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Syracuse Student Sandbox renovations garner a resounding ‘awesome’
The renovations are complete and the student start-ups have all moved into their brightly colored spaces at the Syracuse Tech Garden. The spacious, revamped room has been described as “awesome.”
“It’s a really cool space,” says Colby Morgan ’10, G’11, an alumna and current graduate student in Syracuse University’s School of Information Studies (iSchool) and founder of SafeSip, a student company working on developing a straw that could detect date rape drugs in alcoholic beverages. “It brings a lot of creative energy, and we want to come to the office.”
The Student Sandbox, home to 12 drastically different student start-up companies, officially opened on June 18 after extensive renovations totaling $125,000. The renovations were funded by a grant secured by New York State Assemblyman Al Stirpe.
The Student Sandbox is part of the SU Student Start-Up Accelerator, a collaborative venture between the University and the Syracuse Technology Garden that provides the environment and resources necessary to launch new companies through a series of courses, the Sandbox incubator space and Orange Tree Funding.
“It was money well spent,” says SU Entrepreneur-in-Residence John Liddy, who serves as the advisor to the students. “The renovations transformed an empty room into a collaborative workspace environment ideal for the creative entrepreneurs working there every day.”
“More cutting-edge corporate landscapes like Google and Yahoo are realizing that millennials want, and even require, physical space that is different than what we’re used to as a typical corporate environment,” says Chris McCray, executive director of SU’s Collaboration Laboratory (COLAB) and one of the principal advisors on the renovations. “We wanted something the students could relate to that didn’t feel like an academic or corporate space.”
McCray worked closely with interior design students at SU as part of a studio class that offered real-world experience.
“The mission of COLAB is to engage students in the local community, as well as the corporate community,” he says. “For me, the goal was to make it more of a student project.”
Students in the interior design studio course presented ideas and mock-ups of the space to Liddy and Paul Brooks of the Syracuse Technology Garden. The two students who presented the best idea, Nicole Lamison and Maureen Baker, were awarded a $250 cash prize for their designs, which were incorporated into the final renovations of the Sandbox.
“In thinking of a space, we wanted something the students would really want to spend time in,” McCray says. “They should be able to work in their teams but also have a chance to collaborate with the other groups.”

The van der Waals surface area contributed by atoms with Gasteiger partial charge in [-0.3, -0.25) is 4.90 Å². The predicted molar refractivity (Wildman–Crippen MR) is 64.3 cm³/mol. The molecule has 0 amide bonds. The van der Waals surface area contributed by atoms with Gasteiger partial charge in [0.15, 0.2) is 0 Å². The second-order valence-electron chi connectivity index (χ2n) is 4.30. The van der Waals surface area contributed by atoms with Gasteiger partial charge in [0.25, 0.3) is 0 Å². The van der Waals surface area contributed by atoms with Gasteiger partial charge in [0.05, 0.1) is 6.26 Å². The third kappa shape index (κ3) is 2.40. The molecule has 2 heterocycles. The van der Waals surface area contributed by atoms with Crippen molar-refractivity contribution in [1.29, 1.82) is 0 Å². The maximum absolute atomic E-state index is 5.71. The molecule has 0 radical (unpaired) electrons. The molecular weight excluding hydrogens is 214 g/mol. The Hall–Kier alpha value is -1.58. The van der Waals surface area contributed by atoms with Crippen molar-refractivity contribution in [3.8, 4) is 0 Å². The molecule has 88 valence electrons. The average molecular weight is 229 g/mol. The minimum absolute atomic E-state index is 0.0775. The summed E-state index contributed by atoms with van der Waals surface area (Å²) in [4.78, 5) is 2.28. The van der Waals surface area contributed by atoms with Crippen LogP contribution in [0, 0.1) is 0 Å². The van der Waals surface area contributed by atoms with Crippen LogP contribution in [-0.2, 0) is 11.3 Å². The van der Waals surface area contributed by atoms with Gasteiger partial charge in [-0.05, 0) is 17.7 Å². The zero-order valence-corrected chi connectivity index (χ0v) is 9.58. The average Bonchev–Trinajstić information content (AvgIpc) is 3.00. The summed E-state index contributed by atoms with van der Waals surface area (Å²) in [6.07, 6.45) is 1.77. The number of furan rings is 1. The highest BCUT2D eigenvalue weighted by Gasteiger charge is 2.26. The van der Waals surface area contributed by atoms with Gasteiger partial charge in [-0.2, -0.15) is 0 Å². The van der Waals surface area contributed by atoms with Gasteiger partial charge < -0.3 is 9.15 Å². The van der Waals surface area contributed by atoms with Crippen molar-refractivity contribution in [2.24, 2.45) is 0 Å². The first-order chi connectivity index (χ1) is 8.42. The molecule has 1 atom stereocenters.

McCray says that Liddy and Brooks were originally unsure of the vibrant colors—green, pink, orange, blue—randomly assigned to different walls and spaces, but the students responded very well to it.
“It’s nice looking. Not just a cubicle, but covered in colors that make you want to be there,” says iSchool senior Gerald Decelian of DreamFetcher, a start-up company that matches people to their ideal jobs.
“This is a generation of students who grew up with social media and instant messaging,” McCray says. “Their synapses are firing much faster, and they’re able to have real-life conversation while instant messaging their friends on their phone. People need the ability to take a break from work and have a timed distraction.”
The students are also able to stop in and see each other. There are no doors within the rooms, just thin partitions that double as white boards on which the students can draw, brainstorm and organize their ideas.
“It’s an interesting dynamic in how they use the white boards,” Liddy says. “They have hundreds of square feet to write on, and they all want more.”
GraFighter founder, iSchool alumnus and current graduate student Dave Chenell ’10, G’11 agrees. “You feel like you’re doing better, bigger things when you have the space and all the white boards.”
It was important to McCray that the students get an opportunity to pause when they’re working and to ensure that the creative juices keep flowing. The start-up social gaming website GraFighters donated a ping-pong table, and the students are eagerly awaiting the installation of a Wii room.
“It’s really great and conducive to doing work but gives you an opportunity to take a break if you need,” says recent Newhouse television-radio-film program graduate Alex Piliouras ’10 from the humor website CuseMyCampus.com and T-shirt design company Squeeze My Tees.
“After three or four sentences, if you’re stuck, you go play ping pong or talk to other people,” Decelian says.
Piliouras’ business partner, recent SU biology and psychology graduate Brian Weinreich ’10, believes the constant interaction is very beneficial to CuseMyCampus, a website that provides snarky commentary on SU and the surrounding area. “People come by with story ideas for us,” he says.
Though idea sharing, guidance and work breaks are all beneficial for the work environment, the existence of the space also solidifies for the students that they are actually working to build something.
“Having an actual space, to come here and do work as opposed to doing it while watching TV,” Weinreich says, “makes it all real.”